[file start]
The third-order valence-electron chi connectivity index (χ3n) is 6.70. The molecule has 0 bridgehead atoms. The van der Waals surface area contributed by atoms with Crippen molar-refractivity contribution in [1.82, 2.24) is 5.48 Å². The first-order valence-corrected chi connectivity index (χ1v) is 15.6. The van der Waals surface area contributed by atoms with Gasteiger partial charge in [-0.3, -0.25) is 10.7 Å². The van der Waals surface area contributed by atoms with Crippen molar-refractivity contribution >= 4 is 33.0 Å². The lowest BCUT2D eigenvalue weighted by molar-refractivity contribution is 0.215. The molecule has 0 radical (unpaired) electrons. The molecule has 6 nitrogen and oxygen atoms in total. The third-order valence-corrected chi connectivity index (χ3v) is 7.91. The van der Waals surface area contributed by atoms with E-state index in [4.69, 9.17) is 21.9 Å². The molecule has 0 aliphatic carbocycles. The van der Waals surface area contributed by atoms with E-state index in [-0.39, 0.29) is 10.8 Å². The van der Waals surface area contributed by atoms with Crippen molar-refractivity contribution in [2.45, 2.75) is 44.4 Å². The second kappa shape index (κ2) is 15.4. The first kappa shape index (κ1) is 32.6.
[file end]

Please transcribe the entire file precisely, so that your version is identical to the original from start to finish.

The third-order valence-electron chi connectivity index (χ3n) is 6.70. The molecule has 0 bridgehead atoms. The van der Waals surface area contributed by atoms with Crippen molar-refractivity contribution in [1.82, 2.24) is 5.48 Å². The first-order valence-corrected chi connectivity index (χ1v) is 15.6. The van der Waals surface area contributed by atoms with Gasteiger partial charge in [-0.3, -0.25) is 10.7 Å². The van der Waals surface area contributed by atoms with Crippen molar-refractivity contribution >= 4 is 33.0 Å². The lowest BCUT2D eigenvalue weighted by molar-refractivity contribution is 0.215. The molecule has 0 radical (unpaired) electrons. The molecule has 6 nitrogen and oxygen atoms in total. The third-order valence-corrected chi connectivity index (χ3v) is 7.91. The van der Waals surface area contributed by atoms with E-state index in [4.69, 9.17) is 21.9 Å². The molecule has 0 aliphatic carbocycles. The van der Waals surface area contributed by atoms with E-state index in [-0.39, 0.29) is 10.8 Å². The van der Waals surface area contributed by atoms with Crippen molar-refractivity contribution in [2.45, 2.75) is 44.4 Å². The second kappa shape index (κ2) is 15.4. The first kappa shape index (κ1) is 32.6.